Winless seasons are not often looked back upon. But in Fairfax football coach Francis Dall's case, it is one year he remembers vividly.

Though the Rebels suffered through 10 straight losses in 1985, they were a perserverant group, losing only two games by more than two touchdowns. That season laid the foundation for this year's success. A year later an 8-2 Fairfax club came within one win of the playoffs, and this year the Rebels are making their first post-season football appearance in the 52-year history of the school. Tomorrow night the Rebels will play Yorktown in the Northern Region, Division 5 semifinals.

The 7-3 Rebels are a result of three years of hard work and experience. Twenty players on this year's squad have played three years on the varsity. Though this has been the most satisfying season, Dall knows the winless season made it all possible.

"In a way, it (the 0-10 season) was the most rewarding season of my life," said Dall, who was an all-Potomac District performer in football, basketball and baseball at Jefferson High School in the early 1970's. "I felt bad for the kids because most should have been playing at the junior varsity level, but we just didn't have many seniors that year." The experience gained by the young varsity starters that year has paid off.

In two years that have followed, Fairfax was in position to win the Potomac District title, though it finished second both times. A ball-control attack and a solid defense have been the trademarks to their success, which Dall says is the key to winning high school football.

"If you look at the teams that are competing for the regional title every year, they run the ball well, Dall said. "It's also important to have balance. But if you rely on passing, many factors, especially the weather can hurt you."

Ironically, three underclassmen have the task of running the football. Juniors Frankie Smith (541 yards) and Randy Belknap (465) and sophomore Bryant McMillian (561) run behind a senior-oriented line which includes center Rob McGough (6-foot, 173 pounds) and guard Bill Webber (6-4, 200). Though both McGough and Webber are prototype lineman, the Rebels also have a number of scrappers, like starting tackle Tim Smith (5-foot-5, 145).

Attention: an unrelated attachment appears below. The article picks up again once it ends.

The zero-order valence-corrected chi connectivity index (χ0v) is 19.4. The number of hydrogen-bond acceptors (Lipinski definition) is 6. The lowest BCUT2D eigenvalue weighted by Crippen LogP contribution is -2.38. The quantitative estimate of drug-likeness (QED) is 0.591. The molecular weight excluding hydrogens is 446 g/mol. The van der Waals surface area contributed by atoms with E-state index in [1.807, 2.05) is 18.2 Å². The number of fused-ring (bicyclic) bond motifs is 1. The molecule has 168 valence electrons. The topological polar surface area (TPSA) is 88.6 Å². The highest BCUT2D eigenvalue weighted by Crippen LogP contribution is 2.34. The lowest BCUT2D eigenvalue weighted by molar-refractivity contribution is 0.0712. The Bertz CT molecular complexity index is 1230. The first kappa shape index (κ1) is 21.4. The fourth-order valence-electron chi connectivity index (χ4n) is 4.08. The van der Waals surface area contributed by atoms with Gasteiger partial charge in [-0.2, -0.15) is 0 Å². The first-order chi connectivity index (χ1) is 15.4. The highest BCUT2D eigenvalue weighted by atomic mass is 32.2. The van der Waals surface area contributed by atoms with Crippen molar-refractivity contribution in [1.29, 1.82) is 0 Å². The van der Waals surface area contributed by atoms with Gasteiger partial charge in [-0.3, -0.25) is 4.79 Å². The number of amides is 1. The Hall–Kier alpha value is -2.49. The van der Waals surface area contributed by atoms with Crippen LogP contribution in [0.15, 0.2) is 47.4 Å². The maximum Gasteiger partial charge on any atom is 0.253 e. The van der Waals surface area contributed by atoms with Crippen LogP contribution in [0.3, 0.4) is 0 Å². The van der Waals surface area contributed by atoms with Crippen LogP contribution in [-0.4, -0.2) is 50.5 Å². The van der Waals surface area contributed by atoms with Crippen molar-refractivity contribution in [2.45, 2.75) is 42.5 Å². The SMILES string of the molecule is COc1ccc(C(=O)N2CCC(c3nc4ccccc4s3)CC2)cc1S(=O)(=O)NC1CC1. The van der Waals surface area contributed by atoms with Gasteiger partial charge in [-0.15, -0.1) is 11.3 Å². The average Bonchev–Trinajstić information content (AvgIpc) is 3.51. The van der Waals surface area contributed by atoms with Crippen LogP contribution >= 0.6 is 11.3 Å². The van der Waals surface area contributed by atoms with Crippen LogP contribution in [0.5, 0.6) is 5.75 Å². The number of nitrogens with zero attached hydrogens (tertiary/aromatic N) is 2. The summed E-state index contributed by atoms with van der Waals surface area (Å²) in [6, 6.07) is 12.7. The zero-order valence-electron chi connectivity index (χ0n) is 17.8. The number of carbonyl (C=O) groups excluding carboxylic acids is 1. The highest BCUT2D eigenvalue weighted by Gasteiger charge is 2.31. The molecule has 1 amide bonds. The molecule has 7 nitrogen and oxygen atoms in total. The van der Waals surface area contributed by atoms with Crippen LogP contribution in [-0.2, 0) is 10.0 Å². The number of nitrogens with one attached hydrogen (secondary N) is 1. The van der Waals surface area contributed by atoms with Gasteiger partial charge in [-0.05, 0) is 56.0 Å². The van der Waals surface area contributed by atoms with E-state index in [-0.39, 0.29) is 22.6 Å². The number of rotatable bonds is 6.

Defensively, the Rebels are keyed by a pair of seniors, defensive end Johnny Curtis (6-2, 190) and second team all-region defensive tackle Emilio Martinez (5-10, 213). Behind their leadership, the defense has posted two shutouts and allowed an average of 10 points a contest.

Early in the season the defense had to keep games close while junior quarterback David Bedwell gained on-the-job training in the absence of injured senior Hayden Codding. Codding returned, but suffered a season-ending collarbone injury in a win over Stuart. But after scoring just 32 points in the first three games, Fairfax has scored 172 points and won six of seven games.

But back in 1985, Dall knew a tough road was in store with few seniors on the roster, so he elected to go with youth. Twenty sophomores started for the Rebels, and the results were predictable.

"We (the sophomores) were forced into starting roles," center McGough says of the 1985 season. "By the end of the season we were just looking to the future. But the next year a big factor was that we knew we belonged out there."

Despite an 8-2 record, the 1986 season was a frustrating one for the Rebels. With the Virginia High School League breaking the high enrollment-low enrollment classifications in half on a state-wide basis (now it is done within each region), Fairfax was left out in the cold as the lowest enrollment school in the higher enrollment playoffs. The Rebels' mark would have made them the top seed in the low enrollment playoffs last year, but instead they had to watch Edison (which had a 5-4-1 regular season mark) go on to win the state championship in the low enrollment division.

But Dall feels his 7-3 team this year is better than the 1986 club because of the added confidence, and this year's playoffs are more credible.

"Now the kids expect to win because of the program that's been built," Dall said. "And last year I felt the playoffs were second rate with some of the schools that got in (Division 2). "This year you have to be damn good to win the region with teams like Marshall and Yorktown there."